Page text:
Visitors to California in the near future should not be surprised if the pilot of their airplane announces the arrival into The Angels, Sacrament or Saint Francis.
That’s what could be ahead if business owners and others are not successful in rescinding a portion of Proposition 227, the initiative that voters approved this month limiting bilingual education to one year.
It seems voters missed something in the ballot’s fine print: a rule requiring that just about every aspect of public life also be translated into English within one year.
The obscure clause reveals, perhaps better than any political analysis, the mind-set that was behind the bilingual education initiative. As it so callously overlooks California’s past, the rule would extinguish anything foreign.
Officials in many of the state’s counties further argue that implementing the clause will be costly to taxpayers if cities, many of which are dubbed with Spanish monikers, must change their names. A Los Angeles Times columnist observed the pandemonium that has resulted.
A high school football team from Mariposa County, for example, showed up at the state capitol in shoulder pads and helmets, carrying placards that read, “We won’t play ball for Butterfly.” That’s English for Mariposa.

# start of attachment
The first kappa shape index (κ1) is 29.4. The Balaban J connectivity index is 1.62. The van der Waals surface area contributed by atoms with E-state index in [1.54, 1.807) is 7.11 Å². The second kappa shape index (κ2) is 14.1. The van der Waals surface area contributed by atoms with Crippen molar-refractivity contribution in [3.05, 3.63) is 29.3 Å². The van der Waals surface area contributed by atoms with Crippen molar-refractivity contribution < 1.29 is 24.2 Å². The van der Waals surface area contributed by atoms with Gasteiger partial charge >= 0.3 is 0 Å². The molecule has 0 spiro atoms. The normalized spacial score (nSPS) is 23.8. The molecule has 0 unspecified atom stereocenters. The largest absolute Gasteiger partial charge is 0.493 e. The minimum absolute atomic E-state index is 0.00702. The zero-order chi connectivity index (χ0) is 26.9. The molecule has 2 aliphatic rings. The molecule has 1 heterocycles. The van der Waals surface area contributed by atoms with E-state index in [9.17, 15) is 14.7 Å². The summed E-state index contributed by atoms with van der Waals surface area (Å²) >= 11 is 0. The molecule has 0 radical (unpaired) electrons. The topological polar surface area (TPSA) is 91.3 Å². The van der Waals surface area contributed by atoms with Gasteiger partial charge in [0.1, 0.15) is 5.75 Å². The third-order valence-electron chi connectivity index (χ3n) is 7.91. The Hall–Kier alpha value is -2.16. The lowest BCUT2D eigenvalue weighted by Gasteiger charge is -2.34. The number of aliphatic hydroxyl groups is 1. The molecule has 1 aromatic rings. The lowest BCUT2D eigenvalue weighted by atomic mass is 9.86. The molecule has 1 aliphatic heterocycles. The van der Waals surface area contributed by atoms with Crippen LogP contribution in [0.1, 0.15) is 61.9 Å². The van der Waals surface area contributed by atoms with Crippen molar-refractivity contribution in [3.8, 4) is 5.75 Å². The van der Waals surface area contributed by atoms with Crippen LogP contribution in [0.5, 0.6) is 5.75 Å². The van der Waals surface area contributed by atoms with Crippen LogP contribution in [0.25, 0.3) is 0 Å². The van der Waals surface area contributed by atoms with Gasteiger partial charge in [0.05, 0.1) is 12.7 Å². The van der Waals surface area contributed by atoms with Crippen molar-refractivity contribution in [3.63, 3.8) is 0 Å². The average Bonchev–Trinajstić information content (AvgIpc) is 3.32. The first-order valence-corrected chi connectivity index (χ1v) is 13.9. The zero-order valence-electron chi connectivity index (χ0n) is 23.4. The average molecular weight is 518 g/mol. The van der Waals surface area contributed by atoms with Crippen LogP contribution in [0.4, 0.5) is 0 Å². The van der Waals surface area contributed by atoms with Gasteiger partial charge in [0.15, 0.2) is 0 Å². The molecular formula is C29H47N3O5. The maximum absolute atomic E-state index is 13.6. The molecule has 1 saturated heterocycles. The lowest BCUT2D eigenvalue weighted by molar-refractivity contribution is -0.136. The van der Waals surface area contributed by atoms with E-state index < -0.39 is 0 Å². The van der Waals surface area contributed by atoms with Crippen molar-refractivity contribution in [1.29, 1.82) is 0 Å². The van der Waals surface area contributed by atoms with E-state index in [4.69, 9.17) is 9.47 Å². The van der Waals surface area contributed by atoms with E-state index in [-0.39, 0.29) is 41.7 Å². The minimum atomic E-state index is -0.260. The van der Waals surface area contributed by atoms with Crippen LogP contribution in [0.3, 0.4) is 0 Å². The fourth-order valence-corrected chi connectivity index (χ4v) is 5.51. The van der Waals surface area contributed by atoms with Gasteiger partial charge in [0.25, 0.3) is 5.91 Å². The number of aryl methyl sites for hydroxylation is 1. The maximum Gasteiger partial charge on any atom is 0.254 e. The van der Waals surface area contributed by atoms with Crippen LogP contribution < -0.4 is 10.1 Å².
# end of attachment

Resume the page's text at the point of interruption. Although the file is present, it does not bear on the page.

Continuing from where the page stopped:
Asian-American groups, meanwhile, protested that renaming the town of Chino to “Chinaman,” was offensive. Not to mention owners of Mexican restaurants who wonder if customers won’t be confused by menu items such as “mashed avocado flavored with cilantro, garnished with tomatoes and served with crisp triangles of fried corn patties” instead of just “guacamole and tortilla chips.”
Signatures are being gathered to put Proposition 228 on the November ballot in hopes of reversing this loopy course. The Times reports it now is titled, “Revoking the Law of Unintended Consequences.”
In any language, that’s an understatement.